By Nichole Royer
When humans ceased to be hunter gatherers and instead became farmers, their lives and those of mice became intimately connected. Humans learned to grow and store grain, and mice learned it was easier to feed off these stores than to fend for themselves. Thus began the relationship between humans and mice. While this relationship was of necessity not an amiable one, it was inevitable that someone would eventually catch and keep a mouse. This first “pet” mouse was most likely a normal wild colored Agouti, however color mutations are rather common in mice. Unusually colored individuals occur with some frequency in the wild and often when these animals were discovered they were caught and kept as interesting oddities.
The Brown or Norway rat, Rattus norvegicus, is the species which was domesticated into what we recognize as Fancy or pet rats. This animal began steadily colonizing Europe, and particularly England, in the early 18th century. Upon its arrival the Brown rat was quick to drive out the indigenous Black rats. Because it was larger and more adaptable, the Brown rat was able to thrive in environments that were not suitable for the Black rats. Thus England was somewhat overrun with rats.
The first written reference to non wild-type mice was in the Chinese Lexicon EhYah. In 1100 B.C. it recorded a word for what we know as dominant spotting. Archaeologists have also found Egyptian bowls and other artifacts dating from this same period of time which contain pictures of colored mice.
The next written documentation of unusual mice was a reference to dancing (waltzing) mice in the annuals of the Han Dynasty. These mice were described as “yellow;” the record was made in about 80 B.C.
Between A.D. 307 and A.D. 1641 China had a considerable increase in the interest in colored mice. During this time there were over 30 documented cases of white mice being taken out of the wild. In 1654 it was even recorded that when one particular Chinese Buddhist priest traveled to Japan, he brought with him his two pet mice (they were Black-Eyed Whites).
It was during the 1700s that the mouse fancy really got its start. In Japan they were increasing in popularity not just as pets but as breeding animals, and many people were experimenting with producing new colors. In 1787 a booklet called The Breeding Of Curious Varieties Of The Mouse was written by Chobei Zenya, a Kyoto money exchanger. This booklet included a number of drawings, descriptions of several breeding programs, recipes for creating specific colors, and mention of a number of varieties. These included Albino, Black, Black-Eyed White, Champagne, Chocolate, Lilac, and Recessive Spotting.
In the early 1800s these colored mice began to find their way into Europe. Slowly they increased in number and popularity, particularly in the U.K. It was in 1877 that Walter Maxey, the father of the mouse fancy, acquired his first mice. In 1895 he helped to found the National Mouse Club in England. This was the beginning of the mouse fancy as we know it today. The National Mouse Club set standards for the different varieties, and held shows. Their first show was in 1895 in Lincoln, and was won by Miss Ursula Dickenson with a Dutch Even.
It was during this time that Mendle’s theories on genetics were rediscovered by the scientific community. Fancy mice proved to be excellent models to use for further research. Being small, easy to house, inexpensive to maintain, and quick to reproduce they became favorites for other research as well. When scientists first became interested in fancy mice they would often acquire new mutations from the early fanciers, and provide fanciers with unusual animals produced in their laboratories.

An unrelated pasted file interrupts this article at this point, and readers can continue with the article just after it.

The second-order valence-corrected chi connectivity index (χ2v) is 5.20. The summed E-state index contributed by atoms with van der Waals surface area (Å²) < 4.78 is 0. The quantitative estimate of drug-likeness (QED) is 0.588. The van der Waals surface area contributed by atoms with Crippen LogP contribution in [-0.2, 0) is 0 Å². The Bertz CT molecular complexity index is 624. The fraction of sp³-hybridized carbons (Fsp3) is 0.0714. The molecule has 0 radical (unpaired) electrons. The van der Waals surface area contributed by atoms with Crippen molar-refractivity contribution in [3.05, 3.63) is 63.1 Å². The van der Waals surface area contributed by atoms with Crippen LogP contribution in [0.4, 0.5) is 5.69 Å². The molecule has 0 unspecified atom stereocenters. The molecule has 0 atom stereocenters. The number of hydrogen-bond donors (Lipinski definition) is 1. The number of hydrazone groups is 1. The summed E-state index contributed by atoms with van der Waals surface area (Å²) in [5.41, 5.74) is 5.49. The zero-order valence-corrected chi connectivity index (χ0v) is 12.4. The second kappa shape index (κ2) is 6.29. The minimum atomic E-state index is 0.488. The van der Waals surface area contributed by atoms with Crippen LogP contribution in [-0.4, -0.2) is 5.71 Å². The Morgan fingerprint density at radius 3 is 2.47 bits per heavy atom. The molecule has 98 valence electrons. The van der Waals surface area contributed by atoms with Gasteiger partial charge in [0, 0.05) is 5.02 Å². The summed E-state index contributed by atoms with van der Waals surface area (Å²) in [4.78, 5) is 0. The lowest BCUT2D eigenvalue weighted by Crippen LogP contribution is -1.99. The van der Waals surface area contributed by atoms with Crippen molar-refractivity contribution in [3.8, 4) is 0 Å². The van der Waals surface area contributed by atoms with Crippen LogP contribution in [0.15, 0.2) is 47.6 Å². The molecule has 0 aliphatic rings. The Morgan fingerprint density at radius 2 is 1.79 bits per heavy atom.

The National Mouse Club is still in existence today, and its members throughout the years have made major contributions to the fancy. Most of the colors we have today were standardized by these dedicated people. They also greatly improved the conformation of the mouse through the last 100 years by selecting the biggest and the best.
The history of domestic mice in the United States is not very clear. Most likely people did catch and keep wild mice as pets, and unusually colored ones probably were found. Unfortunately there are no written records (that we are aware of) documenting this. Scientific laboratories are responsible for most of the fancy mice found in the U.S. Early pet care books dating from the 1920s suggest contacting a local laboratory or university to obtain a pet white mouse. If this was not successful they recommend asking a pet shop keeper to contact their animal supplier and see if they could provide one. Apparently many people who bred animals for pet shops also supplied them to laboratories.
The mouse fancy is relatively young in the United States. The first U.S. mouse club came into existence in the 1950s. Set up much like the National Mouse Club in England, the American Mouse Club set standards and hosted shows. This club eventually died out; however, in 1978 the Mouse and Rat Breeders Association was formed. In 1983 the American Fancy Rat and Mouse Association originated. There are now several clubs in the United States, and many more worldwide.
Over the last 15 years there has been a large increase of interest in fancy mice as show animals and pets. In a large part we have the recent popularity of reptile keeping to thank for this as many people buy rodents to feed their reptiles, and end up discovering what wonderful pets mice make. Also, people have less time, money and space for animals, so are often turning to pocket pets as an ideal alternative. Mice today are more popular than they have ever been and we can look forward to this trend continuing into the future.